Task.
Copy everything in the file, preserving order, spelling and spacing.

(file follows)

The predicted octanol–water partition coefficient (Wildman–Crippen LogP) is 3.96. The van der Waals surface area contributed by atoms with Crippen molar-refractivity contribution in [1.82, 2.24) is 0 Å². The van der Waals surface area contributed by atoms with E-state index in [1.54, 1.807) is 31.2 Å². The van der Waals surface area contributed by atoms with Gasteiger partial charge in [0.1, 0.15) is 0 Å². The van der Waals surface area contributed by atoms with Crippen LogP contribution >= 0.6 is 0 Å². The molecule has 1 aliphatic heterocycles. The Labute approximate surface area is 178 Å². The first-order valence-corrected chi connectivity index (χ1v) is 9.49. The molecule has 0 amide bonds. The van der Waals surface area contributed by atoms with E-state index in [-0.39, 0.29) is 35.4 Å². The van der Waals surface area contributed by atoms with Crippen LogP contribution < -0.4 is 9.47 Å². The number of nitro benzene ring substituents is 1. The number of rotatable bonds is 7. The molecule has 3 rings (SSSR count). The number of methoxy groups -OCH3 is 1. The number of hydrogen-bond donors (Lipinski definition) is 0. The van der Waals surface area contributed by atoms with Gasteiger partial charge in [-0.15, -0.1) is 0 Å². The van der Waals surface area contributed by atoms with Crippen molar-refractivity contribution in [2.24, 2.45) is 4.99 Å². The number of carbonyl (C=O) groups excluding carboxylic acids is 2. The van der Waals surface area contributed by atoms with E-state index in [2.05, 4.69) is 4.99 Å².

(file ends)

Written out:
The predicted octanol–water partition coefficient (Wildman–Crippen LogP) is 3.96. The van der Waals surface area contributed by atoms with Crippen molar-refractivity contribution in [1.82, 2.24) is 0 Å². The van der Waals surface area contributed by atoms with E-state index in [1.54, 1.807) is 31.2 Å². The van der Waals surface area contributed by atoms with Gasteiger partial charge in [0.1, 0.15) is 0 Å². The van der Waals surface area contributed by atoms with Crippen LogP contribution >= 0.6 is 0 Å². The molecule has 1 aliphatic heterocycles. The Labute approximate surface area is 178 Å². The first-order valence-corrected chi connectivity index (χ1v) is 9.49. The molecule has 0 amide bonds. The van der Waals surface area contributed by atoms with E-state index in [-0.39, 0.29) is 35.4 Å². The van der Waals surface area contributed by atoms with Crippen LogP contribution < -0.4 is 9.47 Å². The number of nitro benzene ring substituents is 1. The number of rotatable bonds is 7. The molecule has 3 rings (SSSR count). The number of methoxy groups -OCH3 is 1. The number of hydrogen-bond donors (Lipinski definition) is 0. The van der Waals surface area contributed by atoms with Gasteiger partial charge in [-0.15, -0.1) is 0 Å². The van der Waals surface area contributed by atoms with Crippen molar-refractivity contribution in [2.24, 2.45) is 4.99 Å². The number of carbonyl (C=O) groups excluding carboxylic acids is 2. The van der Waals surface area contributed by atoms with E-state index in [2.05, 4.69) is 4.99 Å².